New Labour leader Sir Keir Starmer has vowed to "tear out the poison" of antisemitism with his party "by its roots".
In a speech, pre-recorded ahead of Saturday's confirmation that he had been elected to replace Jeremy Corbyn, Sir Keir, a former director of public prosecutions, also said that anti-Jewish racism had "been a stain on our party."
He added: "I have seen the grief it's brought to so many Jewish communities. On behalf of the Labour Party, I am sorry."
Sir Keir, who was elected on the first ballot with 56.2 per cent of the vote, said he would ''judge success by the return of Jewish members".
It’s the honour and privilege of my life to be elected as Leader of the Labour Party.— Keir Starmer (@Keir_Starmer) April 4, 2020
I will lead this great party into a new era, with confidence and hope, so that when the time comes, we can serve our country again – in government. pic.twitter.com/F4X088FTYY
Rebecca Long-Bailey, who was forced to deny she was a "continuity Corbyn" candidate, got 28 per cent of the vote, while Lisa Nandy received 16 per cent.
Sir Keir made antisemitism - alongside a vow to "engage constructively with the government'' over the current Covid-19 emergency and a vow to to improve the pay and conditions faced by NHS workers - one of main messages of his victory speech.
The Jewish Labour Movement's parliamentary chair Dame Margaret Hodge offered congratulations to the new Labour leader adding she wanted to "work with Keir so Labour can demonstrate zero tolerance and rid ourselves of the scourge of antisemtism."
The Barking and Dagenham MP added: "We have to draw a line under the last four years. He will be judged by his actions not his words."
Ilford South Labour MP Wes Streeting told the JC: “This is a remarkable result that many thought impossible - even at the start of this contest.
"We know that Keir is someone of integrity and substance. I have no doubt that when he said he will tear the poison of antisemitism out by its roots he meant it.
"I will be proud to knock on doors and recommend Keir Starmer to be our country’s next Prime Minister and I believe that through our actions we will be able to win back trust.”
Mike Katz, JLM's national chair, added: “This change of leadership must mark a turning point for Labour in its relationship with the Jewish community.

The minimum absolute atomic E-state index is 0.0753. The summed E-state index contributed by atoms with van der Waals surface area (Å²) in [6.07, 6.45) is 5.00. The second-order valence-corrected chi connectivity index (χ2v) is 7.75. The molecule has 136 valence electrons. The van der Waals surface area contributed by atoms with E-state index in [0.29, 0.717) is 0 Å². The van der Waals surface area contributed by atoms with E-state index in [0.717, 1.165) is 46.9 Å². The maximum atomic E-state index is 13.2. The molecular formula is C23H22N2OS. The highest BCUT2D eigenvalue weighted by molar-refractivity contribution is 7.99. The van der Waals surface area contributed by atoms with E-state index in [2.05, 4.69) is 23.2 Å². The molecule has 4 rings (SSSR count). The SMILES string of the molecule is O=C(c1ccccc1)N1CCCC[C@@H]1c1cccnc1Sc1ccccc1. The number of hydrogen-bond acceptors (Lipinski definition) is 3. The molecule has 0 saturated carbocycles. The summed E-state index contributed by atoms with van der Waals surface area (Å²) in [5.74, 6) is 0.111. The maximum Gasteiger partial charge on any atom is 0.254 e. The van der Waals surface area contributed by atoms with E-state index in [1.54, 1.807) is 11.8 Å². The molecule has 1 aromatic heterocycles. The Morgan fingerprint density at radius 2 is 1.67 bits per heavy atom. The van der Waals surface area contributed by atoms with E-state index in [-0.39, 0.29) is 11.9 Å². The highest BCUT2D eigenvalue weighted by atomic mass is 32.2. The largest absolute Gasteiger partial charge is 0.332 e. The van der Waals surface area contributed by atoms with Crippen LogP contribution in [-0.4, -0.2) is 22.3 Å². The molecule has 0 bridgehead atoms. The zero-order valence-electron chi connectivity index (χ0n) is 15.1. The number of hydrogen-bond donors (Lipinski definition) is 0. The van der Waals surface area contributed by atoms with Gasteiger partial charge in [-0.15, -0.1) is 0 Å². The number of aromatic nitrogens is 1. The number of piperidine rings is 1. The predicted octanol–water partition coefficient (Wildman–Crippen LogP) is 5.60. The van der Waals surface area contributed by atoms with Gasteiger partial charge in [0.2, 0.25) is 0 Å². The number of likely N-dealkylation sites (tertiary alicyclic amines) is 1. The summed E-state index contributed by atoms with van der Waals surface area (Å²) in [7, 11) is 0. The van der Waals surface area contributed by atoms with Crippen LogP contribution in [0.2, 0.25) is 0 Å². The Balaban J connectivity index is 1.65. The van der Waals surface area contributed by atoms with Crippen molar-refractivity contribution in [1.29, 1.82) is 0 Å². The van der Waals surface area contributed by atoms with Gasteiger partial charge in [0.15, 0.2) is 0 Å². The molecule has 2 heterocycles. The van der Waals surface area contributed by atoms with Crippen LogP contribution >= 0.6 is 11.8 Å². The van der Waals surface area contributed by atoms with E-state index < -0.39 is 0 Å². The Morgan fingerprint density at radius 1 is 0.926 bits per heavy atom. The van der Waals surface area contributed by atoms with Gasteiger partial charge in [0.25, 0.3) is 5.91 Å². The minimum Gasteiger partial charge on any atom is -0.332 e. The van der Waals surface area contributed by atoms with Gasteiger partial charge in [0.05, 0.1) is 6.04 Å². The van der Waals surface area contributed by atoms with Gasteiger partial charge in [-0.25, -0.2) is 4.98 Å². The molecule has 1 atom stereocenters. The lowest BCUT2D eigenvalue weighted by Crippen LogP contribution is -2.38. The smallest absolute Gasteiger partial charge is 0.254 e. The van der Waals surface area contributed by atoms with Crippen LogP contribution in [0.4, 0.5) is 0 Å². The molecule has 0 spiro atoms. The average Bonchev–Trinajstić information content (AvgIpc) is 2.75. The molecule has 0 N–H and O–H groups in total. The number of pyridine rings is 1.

"Nobody should be under any illusion: restoring trust will take effort, time and political will.
“We need to see strong, moral leadership on the vital task of ridding the Labour Party of antisemitism from the outset and changing a toxic culture that tolerates racism.”
In a he letter sent to all Labour MPs, Sir Keir referred to the need to make amends to the "Jewish community", urging them to "face the future with "honesty and candour".
He added: "That is why I used my first words as Leader to apologise to the Jewish community. It will take time to rebuild trust but with your support we can do it."
Richard Burgon - the Leeds East MP who once said ''Zionism is the enemy of peace'' - trailed in third place behind Angela Rayner in the poll for the new Labour deputy leader.
Jewish Leadership Council chair Jonathan Goldstein: "We congratulate Sir Keir Starmer on his election as Labour Leader and Angela Rayner on her election as Deputy Leader.
"We hope that this will be the beginning of a healing process between the Party and our community.
"Along with our partners, we look forward to discussions with the new leadership as to how we can all move forward and eradicate the scourge of anti-Jewish bigotry that has infected the Party."
Board of Deputies President Marie van der Zyl welcomed the election of Sir Keir and Ms Rayner, noting they had both signed up to the Board's 10 pledges to combat Labour antisemitism.
She said: "Now they must act to rid the party of the awful disease of anti-Jewish racism.
"As the Corbyn era comes to an end, it is clear that history will not look kindly on Jeremy Corbyn's leadership of the Labour Party, where anti-Jewish racism has been allowed to run amok and some at the highest levels of the Party have appeared to collude to protect - rather than discipline - antisemites."
Mrs van der Zyl added that the Board would now work with the party to "draw a line under this awful period in Labour's history and that the party can begin to repair its relationship with the Jewish community in the months and years ahead".
Sir Keir had written to the Board to say he was "saddened to learn of the particularly high death rate in the Jewish community" as a result of the coronavirus pandemic.
In a letter sent to Board President on Saturday evening, Sir Keir wrote: "Please be assured of my sympathy and solidarity at this time, and if there is anything the Labour Party can do, please let me know.''
Sir Keir said he would like to hold a "video conference" with the Board, the Jewish Leadership Council, the Community Security Trust and the Jewish Labour Movement, stressing he wanted to personally write to Mrs van der Zyl on becoming leader to confirm his commitment to stamping out anti-Jewish racism in his party.
He said his office "would be in touch shortly" to organise the meeting.
Meanwhile, in the ballot for Labour's governing body, the National Executive Committee (NEC), there were significant losses for the left-wing of the party.
Johanna Baxter and Gurinder Singh Josan were both chosen to replace the pro-Corbyn Navendu Mishra and Claudia Webbe as local party representatives on the NEC.
Meanwhile Carol Sewell was elected by Labour members as the new NEC BAME representative and will replace former MP Keith Vaz who recently stood down.
Sir Keir confirmed he had appointed Morgan McSweeny as his chief of staff, replacing Karie Murphy, who has long been criticised over her failure to stamp out antisemitism under Mr Corbyn.
General Secretary Jennie Formby is expected to also leave her current role, as reported by the JC this week.